Aria Resort & CasinoMGM Resorts envisioned the project as a departure from the rest of the Strip because it was designed as a self-contained, mixed-use project that wasn't thematic and had less of a gaming emphasis than most of its competitors.

"Las Vegas hotels had always been planned from the middle of the casino out," said Alan Feldman, executive vice president of government relations and industry affairs at MGM Resorts. "And prior to that, almost everything else had been based on a theme or somewhat theatrical perspective. This was a different approach."

By 2008, the recession had set in, causing both tourism and residential property values to plummet, while work stopped on the Harmon because of construction defects. Nevada's Clark County last year approved the building's demolition. Feldman declined to say what, if anything, would be built at the site once the Harmon is torn down. He declined to comment further, citing a lawsuit between MGM Resorts and the construction company that built the tower.

By the time CityCenter opened with the retail space, the Vdara, the two-tower Aria and the Mandarin Oriental in late 2009 (Veer Towers were completed the following year), Las Vegas' hotel inventory, already the country's largest, had increased by almost 20,000 rooms in the previous five years, to about 150,000 rooms -- about 25% more than the No. 2 U.S. hotel market, Orlando.

Meanwhile, Las Vegas' tourism count fell 3% that year, to 36.4 million visitors.

"Everything was going great," recalled Tony Dennis, vice president of residential sales at CityCenter. "Then, the world changed around us."

Vdara Hotel & SpaFeldman remembered that"for a few moments, we had to stare down some of our advisers who were saying, 'You ought to put a fence around the place. Don't finish and save the money.' That clearly wasn't the right answer."

What appears to have been the right answer was bringing down room rates to fill inventory while getting much of CityCenter's residential property off the market. CityCenter used the Vdara for both of those purposes, offering its rooms as a less expensive hotel alternative to Aria and Mandarin Oriental.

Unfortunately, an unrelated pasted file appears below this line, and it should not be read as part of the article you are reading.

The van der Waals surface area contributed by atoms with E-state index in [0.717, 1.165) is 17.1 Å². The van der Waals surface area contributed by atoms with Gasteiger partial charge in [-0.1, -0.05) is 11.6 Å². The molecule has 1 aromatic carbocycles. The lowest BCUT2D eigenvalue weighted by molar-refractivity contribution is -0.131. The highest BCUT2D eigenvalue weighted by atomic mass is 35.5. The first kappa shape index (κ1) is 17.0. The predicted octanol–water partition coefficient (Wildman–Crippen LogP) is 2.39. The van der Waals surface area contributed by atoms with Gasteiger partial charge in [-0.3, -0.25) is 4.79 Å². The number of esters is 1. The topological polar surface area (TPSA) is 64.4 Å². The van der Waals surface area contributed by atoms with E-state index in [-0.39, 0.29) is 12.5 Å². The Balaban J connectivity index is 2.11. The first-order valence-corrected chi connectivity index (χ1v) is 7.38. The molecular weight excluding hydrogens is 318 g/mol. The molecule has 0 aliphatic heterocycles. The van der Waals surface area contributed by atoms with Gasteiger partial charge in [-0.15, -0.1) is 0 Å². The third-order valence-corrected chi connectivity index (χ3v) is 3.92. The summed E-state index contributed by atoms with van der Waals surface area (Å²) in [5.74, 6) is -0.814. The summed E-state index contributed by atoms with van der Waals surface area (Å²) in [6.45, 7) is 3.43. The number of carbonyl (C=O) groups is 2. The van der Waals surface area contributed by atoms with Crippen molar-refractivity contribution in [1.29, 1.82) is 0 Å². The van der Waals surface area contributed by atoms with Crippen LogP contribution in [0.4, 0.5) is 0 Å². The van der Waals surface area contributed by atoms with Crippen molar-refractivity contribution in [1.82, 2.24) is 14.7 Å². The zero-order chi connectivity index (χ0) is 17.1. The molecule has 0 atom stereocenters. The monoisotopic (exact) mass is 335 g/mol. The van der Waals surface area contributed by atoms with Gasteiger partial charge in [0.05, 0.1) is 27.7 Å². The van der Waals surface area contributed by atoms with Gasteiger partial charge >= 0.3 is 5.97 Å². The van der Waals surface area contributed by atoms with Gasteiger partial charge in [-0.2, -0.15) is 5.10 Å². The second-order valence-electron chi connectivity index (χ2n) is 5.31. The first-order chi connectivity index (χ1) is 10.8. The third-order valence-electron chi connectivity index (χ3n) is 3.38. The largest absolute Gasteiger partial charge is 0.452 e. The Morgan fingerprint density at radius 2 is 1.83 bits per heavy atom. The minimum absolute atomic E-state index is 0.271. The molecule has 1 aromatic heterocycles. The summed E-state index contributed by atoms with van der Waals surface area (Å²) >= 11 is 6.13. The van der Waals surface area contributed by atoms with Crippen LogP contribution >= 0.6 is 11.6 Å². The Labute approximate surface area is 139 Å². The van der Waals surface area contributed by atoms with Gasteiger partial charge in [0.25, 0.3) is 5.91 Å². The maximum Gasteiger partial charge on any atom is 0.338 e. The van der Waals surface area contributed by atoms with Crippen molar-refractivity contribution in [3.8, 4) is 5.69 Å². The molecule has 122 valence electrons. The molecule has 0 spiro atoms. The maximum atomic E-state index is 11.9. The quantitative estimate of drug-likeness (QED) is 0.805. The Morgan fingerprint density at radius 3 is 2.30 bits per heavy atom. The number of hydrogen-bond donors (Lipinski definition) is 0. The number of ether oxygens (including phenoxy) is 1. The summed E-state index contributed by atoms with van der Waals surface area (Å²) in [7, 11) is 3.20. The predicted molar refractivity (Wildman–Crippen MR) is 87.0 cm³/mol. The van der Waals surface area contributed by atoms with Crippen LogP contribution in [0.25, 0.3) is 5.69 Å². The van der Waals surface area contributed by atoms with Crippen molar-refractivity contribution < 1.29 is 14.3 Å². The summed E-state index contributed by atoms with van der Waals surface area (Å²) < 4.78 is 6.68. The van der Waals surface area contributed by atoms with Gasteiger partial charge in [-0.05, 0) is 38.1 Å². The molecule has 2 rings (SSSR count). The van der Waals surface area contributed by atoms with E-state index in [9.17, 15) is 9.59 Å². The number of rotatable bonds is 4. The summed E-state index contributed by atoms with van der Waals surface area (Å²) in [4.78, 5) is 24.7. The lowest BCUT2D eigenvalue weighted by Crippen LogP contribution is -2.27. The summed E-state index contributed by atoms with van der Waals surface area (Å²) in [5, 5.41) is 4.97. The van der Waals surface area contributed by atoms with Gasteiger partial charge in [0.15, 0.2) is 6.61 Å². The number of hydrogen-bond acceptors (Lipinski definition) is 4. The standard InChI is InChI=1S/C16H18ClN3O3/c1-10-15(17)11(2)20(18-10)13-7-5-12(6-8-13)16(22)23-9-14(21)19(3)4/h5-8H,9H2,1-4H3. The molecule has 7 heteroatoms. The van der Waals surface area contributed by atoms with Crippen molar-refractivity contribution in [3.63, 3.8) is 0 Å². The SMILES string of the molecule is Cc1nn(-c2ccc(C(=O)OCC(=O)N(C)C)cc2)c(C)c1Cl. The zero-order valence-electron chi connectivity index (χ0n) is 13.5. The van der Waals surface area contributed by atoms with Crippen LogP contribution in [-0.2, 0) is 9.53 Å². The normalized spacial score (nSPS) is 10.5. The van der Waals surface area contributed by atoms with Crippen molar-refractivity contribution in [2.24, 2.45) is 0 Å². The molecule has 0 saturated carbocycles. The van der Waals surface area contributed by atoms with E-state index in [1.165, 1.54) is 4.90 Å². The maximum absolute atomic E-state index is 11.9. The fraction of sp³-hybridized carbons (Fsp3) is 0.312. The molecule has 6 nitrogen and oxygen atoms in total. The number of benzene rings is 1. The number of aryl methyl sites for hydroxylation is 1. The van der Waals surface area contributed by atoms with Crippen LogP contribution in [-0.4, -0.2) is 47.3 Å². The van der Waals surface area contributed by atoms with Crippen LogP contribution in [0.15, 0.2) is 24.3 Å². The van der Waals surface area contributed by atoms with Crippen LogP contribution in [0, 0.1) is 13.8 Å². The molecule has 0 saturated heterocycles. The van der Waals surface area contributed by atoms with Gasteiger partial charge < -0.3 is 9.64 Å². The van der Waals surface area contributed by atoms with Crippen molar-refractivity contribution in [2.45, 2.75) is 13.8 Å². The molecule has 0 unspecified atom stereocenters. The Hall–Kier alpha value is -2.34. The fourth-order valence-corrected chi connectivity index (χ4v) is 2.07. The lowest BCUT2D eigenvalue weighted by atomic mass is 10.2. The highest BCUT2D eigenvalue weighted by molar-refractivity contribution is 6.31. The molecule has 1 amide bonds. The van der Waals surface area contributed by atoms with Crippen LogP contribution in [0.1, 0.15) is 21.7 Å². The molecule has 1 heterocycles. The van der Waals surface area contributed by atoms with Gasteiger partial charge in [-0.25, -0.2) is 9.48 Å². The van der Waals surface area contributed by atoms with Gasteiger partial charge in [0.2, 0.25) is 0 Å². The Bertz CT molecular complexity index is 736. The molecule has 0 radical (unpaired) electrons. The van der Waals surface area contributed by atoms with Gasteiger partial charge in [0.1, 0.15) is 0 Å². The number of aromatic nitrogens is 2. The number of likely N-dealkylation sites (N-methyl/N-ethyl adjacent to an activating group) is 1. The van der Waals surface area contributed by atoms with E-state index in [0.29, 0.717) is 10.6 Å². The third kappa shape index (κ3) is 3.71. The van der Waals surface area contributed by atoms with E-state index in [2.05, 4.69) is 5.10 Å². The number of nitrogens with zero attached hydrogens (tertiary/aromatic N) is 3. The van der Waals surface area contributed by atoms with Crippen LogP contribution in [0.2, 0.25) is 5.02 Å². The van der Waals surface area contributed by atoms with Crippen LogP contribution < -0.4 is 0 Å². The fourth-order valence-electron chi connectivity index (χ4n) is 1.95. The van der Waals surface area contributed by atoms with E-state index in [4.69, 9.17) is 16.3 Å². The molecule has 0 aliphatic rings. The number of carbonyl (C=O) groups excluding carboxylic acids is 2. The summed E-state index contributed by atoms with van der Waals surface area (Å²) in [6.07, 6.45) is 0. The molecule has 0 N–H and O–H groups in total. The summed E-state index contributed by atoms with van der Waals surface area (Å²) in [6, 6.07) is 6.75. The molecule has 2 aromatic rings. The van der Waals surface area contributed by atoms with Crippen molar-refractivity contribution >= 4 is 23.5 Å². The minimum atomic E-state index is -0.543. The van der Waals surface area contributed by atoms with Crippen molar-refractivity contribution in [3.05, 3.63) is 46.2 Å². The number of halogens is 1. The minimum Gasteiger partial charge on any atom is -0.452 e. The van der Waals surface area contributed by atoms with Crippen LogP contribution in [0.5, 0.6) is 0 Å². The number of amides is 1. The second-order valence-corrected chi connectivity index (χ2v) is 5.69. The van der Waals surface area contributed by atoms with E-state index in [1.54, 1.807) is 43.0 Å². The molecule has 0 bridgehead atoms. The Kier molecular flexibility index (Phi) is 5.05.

"Vdara was intended to be an old condo-hotel model," Feldman said. "That clearly has seen its final days."

The Vdara's 2010 RevPAR of $101 was 28% less than Aria's, but it has since risen more than 40%.

In late 2012, CityCenter sold 427 of the 669 residences at Veer Towers to a joint venture between New York-based Ladder Capital and Florida-based Pordes Residential for $119 million.

Dennis said that today, there are still about two dozen residential units for sale among the 225 units at the Mandarin Oriental, with prices ranging from $1.1 million for a 1,500-square-foot, one-bedroom unit to $3.5 million for a 4,000-square-foot penthouse. He added that CityCenter targets empty-nesters from California looking for either a second home or a new residence with lower taxes.

Additionally, CityCenter's gaming de-emphasis may also be taking hold. For example, Harris noted that convention groups from industries such as medical and pharmaceutical tend to avoid casino hotels because of perception issues, making the Vdara an attractive alternative near the Strip.

"A 200-person meeting fits perfectly at Vdara," Harris said. "It doesn't say 'resort and casino.'"

Mandarin Oriental Las VegasThe rising tide of Las Vegas tourism has also helped. The LVCVA reported that last year, the city's 39.7 million visitors drove a hotel-occupancy rate of 87.1%, up from 37.3 million visitors and 83.5% occupancy in 2010, CityCenter's first full year of operations.

More instructively, average room rates during that period rose 17%, to $110.72 from $94.91, while the area added only about 1,700 rooms.

Meanwhile, the tourism increase has also helped sales at CityCenter's retail center, which Harris characterized as "quiet" at times. Featuring outlets such as a 31,000-square-foot Louis Vuitton store and a 21,000-square-foot Prada store, the Shops at Crystals generated $61.2 million in revenue for CityCenter last year, up 15% from a year earlier.

That rising demand has helped push up CityCenter's bottom line. Granted, the development took a $443 million net loss in 2012 and has taken almost $1 billion in net losses during the past two years combined. Still, more than $717 million of that loss was from noncash depreciation and amortization charges, while CityCenter racked up more than $500 million in interest expenses.